Diary of a Wimpy Kid

Though these seem to be magic words in the world of library programming, we had a lightly attended book release program for Hard Luck last week. It was a beautiful early-release day and the start of a long weekend, so I suppose we were contending with a lot. However, here's a rundown of what we did. Those who came had fun.

I saw this idea on Pinterest and re-created it. Rather than the "cheese touch" this is the cheese toss with a stand up Rowley and square pieces of mat board. It would have been easier to play with bean bags, but I opted not to sew. Rowley was drawn on a large, lined sheet of paper and taped to a leftover piece of foam core. A box cutter worked nicely to cut out his mouth. I notched a box top and set him up, though in retrospect some kind of triangular tri-pod stand would have worked better. Live and learn.

 We recently got an iPad for our department and I put it to use playing a youtube video of Jeff Kinney showing viewers how to draw Greg. Almost everyone went directly for this station and gave it a try, using the technology completely appropriately. I was worried kids might be tempted to mess around with it, but they 100% did not.

 We have an ancient industrial stapler that I set out with paper to create diaries and as per Bryce Don't Play's example, I encouraged kids to think of an alternate adjective appropriate for themselves.

We got a cardboard stand up Greg from the publisher and a ton of Wimpy Kid books from our district collection development department. I made a display of them with information about the new book, including the release date and encouragement to place holds TODAY. I scrounged up a Magic 8 Ball, which appears on the cover of Hard Luck, and enjoyed watching kids speak into it as they asked if they would eat candy or donuts tomorrow, or if they'd get a $100,000 when they're a grown up. Also on display was a brief bio of Jeff Kinney including a couple funny pictures and a screen shot of the web comic Wimpy Kid started out as.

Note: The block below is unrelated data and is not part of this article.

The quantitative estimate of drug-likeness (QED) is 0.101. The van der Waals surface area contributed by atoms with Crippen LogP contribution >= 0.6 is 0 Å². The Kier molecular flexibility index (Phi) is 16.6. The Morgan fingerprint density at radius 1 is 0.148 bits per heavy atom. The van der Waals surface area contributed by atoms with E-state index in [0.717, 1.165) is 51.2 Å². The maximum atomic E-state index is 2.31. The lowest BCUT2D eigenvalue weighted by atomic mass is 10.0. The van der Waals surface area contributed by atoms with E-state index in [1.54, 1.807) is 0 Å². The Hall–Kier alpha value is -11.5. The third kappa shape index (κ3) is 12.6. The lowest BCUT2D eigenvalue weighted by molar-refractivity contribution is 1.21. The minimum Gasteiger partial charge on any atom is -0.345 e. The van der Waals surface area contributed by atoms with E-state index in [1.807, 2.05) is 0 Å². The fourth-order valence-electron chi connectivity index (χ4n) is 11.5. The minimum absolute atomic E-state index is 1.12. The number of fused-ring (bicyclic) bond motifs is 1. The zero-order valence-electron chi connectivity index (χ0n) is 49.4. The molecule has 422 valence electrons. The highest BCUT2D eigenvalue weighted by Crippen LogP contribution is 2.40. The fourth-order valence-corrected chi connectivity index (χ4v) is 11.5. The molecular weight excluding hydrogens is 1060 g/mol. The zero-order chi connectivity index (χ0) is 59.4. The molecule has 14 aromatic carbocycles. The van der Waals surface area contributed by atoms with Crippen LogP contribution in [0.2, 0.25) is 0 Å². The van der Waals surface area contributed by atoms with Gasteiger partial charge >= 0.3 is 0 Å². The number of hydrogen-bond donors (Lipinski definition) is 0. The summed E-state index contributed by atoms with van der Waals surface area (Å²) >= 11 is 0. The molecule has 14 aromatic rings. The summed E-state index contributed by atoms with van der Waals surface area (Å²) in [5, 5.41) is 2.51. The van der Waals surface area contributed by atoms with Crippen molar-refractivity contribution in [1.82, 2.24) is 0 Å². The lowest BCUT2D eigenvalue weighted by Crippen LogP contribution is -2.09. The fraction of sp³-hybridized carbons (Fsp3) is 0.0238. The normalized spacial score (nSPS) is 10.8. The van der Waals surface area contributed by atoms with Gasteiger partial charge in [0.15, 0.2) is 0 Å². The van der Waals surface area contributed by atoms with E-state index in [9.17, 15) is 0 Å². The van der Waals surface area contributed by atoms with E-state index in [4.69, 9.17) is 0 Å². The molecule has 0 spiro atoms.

I set out index cards and re-purposed a coffee can as a time capsule, encouraging kids to write down what they'd include with contact information. I used entries as raffle tickets to give away copies of the book and window clings. The books were donated by a staff member (Thanks, Kendra!) and were older books in the series, but prizes are prizes!
Finally, I set up a toilet paper wrapping station and an old wall clock. Kids were encouraged to wrap each other up and record their time. Fastest wrappers win a prize! They really had fun with this one.
For sticklers like myself, who like to know where ideas originate, the toilet paper wrap is taken from The Last Straw when Greg skips swim practice and gets cold hiding in the locker room. He uses toilet paper to try and get warm. Greg and Rowley also work on a time capsule in The Last Straw and the idea for the station came from the latest event kit from the publisher.
Lots of folks also incorporate trivia games in their Wimpy Kid programs, but we have a drop-in format so that didn't work as well for us. For local readers, I borrowed ideas from the Three Creeks branch. They had a very well attended program some time ago.

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